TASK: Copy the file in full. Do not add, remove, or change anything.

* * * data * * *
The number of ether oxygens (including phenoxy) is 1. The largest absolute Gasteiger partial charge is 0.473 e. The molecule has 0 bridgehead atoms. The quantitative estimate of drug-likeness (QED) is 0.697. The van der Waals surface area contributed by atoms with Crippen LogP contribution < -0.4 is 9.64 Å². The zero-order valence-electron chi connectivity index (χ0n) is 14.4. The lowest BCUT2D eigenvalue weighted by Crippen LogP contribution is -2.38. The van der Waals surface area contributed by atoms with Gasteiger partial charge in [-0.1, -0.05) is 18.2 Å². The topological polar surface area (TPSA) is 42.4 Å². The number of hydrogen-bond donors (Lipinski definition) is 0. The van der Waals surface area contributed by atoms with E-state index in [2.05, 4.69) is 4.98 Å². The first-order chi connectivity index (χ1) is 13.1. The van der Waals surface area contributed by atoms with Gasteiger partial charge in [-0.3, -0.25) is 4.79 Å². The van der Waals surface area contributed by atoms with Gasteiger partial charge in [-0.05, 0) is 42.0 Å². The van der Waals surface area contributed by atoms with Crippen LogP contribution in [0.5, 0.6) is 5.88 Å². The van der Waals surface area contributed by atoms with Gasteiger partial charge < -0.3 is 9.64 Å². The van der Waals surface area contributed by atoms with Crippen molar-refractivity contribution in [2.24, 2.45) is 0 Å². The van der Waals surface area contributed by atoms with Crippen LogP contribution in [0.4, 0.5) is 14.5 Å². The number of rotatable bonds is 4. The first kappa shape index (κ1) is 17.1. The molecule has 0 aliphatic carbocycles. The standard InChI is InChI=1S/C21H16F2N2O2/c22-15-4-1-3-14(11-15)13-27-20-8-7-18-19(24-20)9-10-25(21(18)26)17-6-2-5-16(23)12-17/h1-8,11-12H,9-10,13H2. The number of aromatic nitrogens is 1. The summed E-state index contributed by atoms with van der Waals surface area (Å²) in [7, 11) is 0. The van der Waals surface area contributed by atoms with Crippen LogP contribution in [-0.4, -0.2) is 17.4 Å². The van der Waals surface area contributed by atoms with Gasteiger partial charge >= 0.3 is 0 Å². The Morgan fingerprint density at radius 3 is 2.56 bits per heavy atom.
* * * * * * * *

The number of ether oxygens (including phenoxy) is 1. The largest absolute Gasteiger partial charge is 0.473 e. The molecule has 0 bridgehead atoms. The quantitative estimate of drug-likeness (QED) is 0.697. The van der Waals surface area contributed by atoms with Crippen LogP contribution < -0.4 is 9.64 Å². The zero-order valence-electron chi connectivity index (χ0n) is 14.4. The lowest BCUT2D eigenvalue weighted by Crippen LogP contribution is -2.38. The van der Waals surface area contributed by atoms with Gasteiger partial charge in [-0.1, -0.05) is 18.2 Å². The topological polar surface area (TPSA) is 42.4 Å². The number of hydrogen-bond donors (Lipinski definition) is 0. The van der Waals surface area contributed by atoms with E-state index in [2.05, 4.69) is 4.98 Å². The first-order chi connectivity index (χ1) is 13.1. The van der Waals surface area contributed by atoms with Gasteiger partial charge in [-0.3, -0.25) is 4.79 Å². The van der Waals surface area contributed by atoms with Gasteiger partial charge in [-0.05, 0) is 42.0 Å². The van der Waals surface area contributed by atoms with Crippen LogP contribution in [0.5, 0.6) is 5.88 Å². The van der Waals surface area contributed by atoms with Gasteiger partial charge < -0.3 is 9.64 Å². The van der Waals surface area contributed by atoms with Crippen molar-refractivity contribution in [2.24, 2.45) is 0 Å². The van der Waals surface area contributed by atoms with Crippen LogP contribution in [0.4, 0.5) is 14.5 Å². The number of rotatable bonds is 4. The first kappa shape index (κ1) is 17.1. The molecule has 0 aliphatic carbocycles. The standard InChI is InChI=1S/C21H16F2N2O2/c22-15-4-1-3-14(11-15)13-27-20-8-7-18-19(24-20)9-10-25(21(18)26)17-6-2-5-16(23)12-17/h1-8,11-12H,9-10,13H2. The number of aromatic nitrogens is 1. The summed E-state index contributed by atoms with van der Waals surface area (Å²) in [7, 11) is 0. The van der Waals surface area contributed by atoms with Crippen LogP contribution in [-0.4, -0.2) is 17.4 Å². The van der Waals surface area contributed by atoms with Gasteiger partial charge >= 0.3 is 0 Å². The Morgan fingerprint density at radius 3 is 2.56 bits per heavy atom.